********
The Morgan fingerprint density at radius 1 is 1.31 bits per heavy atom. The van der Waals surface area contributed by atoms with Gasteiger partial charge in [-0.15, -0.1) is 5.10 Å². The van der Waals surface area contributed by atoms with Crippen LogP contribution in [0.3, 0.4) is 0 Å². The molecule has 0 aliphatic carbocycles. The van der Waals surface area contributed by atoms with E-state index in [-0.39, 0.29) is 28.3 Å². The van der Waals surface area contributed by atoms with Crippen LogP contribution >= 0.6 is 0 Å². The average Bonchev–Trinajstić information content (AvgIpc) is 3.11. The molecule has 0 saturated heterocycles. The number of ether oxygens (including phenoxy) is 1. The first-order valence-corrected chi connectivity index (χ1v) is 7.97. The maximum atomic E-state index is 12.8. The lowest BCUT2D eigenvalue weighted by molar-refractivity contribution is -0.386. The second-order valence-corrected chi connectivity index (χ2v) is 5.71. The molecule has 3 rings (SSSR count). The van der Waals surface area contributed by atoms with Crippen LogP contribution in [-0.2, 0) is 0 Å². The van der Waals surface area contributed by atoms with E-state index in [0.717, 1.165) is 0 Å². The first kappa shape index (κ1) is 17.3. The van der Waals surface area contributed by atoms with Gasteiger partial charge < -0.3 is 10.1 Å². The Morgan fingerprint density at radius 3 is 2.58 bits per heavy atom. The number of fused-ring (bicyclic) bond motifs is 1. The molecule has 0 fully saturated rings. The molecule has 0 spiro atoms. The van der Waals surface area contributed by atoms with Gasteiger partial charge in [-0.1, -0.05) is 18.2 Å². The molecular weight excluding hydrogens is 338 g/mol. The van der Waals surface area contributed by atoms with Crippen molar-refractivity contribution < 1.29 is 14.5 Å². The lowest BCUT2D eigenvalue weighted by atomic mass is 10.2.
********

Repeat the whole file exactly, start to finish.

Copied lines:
The Morgan fingerprint density at radius 1 is 1.31 bits per heavy atom. The van der Waals surface area contributed by atoms with Gasteiger partial charge in [-0.15, -0.1) is 5.10 Å². The van der Waals surface area contributed by atoms with Crippen LogP contribution in [0.3, 0.4) is 0 Å². The molecule has 0 aliphatic carbocycles. The van der Waals surface area contributed by atoms with E-state index in [-0.39, 0.29) is 28.3 Å². The van der Waals surface area contributed by atoms with Crippen LogP contribution >= 0.6 is 0 Å². The average Bonchev–Trinajstić information content (AvgIpc) is 3.11. The molecule has 0 saturated heterocycles. The number of ether oxygens (including phenoxy) is 1. The first-order valence-corrected chi connectivity index (χ1v) is 7.97. The maximum atomic E-state index is 12.8. The lowest BCUT2D eigenvalue weighted by molar-refractivity contribution is -0.386. The second-order valence-corrected chi connectivity index (χ2v) is 5.71. The molecule has 3 rings (SSSR count). The van der Waals surface area contributed by atoms with Crippen LogP contribution in [-0.2, 0) is 0 Å². The van der Waals surface area contributed by atoms with E-state index in [0.717, 1.165) is 0 Å². The first kappa shape index (κ1) is 17.3. The van der Waals surface area contributed by atoms with Gasteiger partial charge < -0.3 is 10.1 Å². The Morgan fingerprint density at radius 3 is 2.58 bits per heavy atom. The number of fused-ring (bicyclic) bond motifs is 1. The molecule has 0 fully saturated rings. The molecule has 0 spiro atoms. The van der Waals surface area contributed by atoms with Gasteiger partial charge in [-0.1, -0.05) is 18.2 Å². The molecular weight excluding hydrogens is 338 g/mol. The van der Waals surface area contributed by atoms with Crippen molar-refractivity contribution < 1.29 is 14.5 Å². The lowest BCUT2D eigenvalue weighted by atomic mass is 10.2.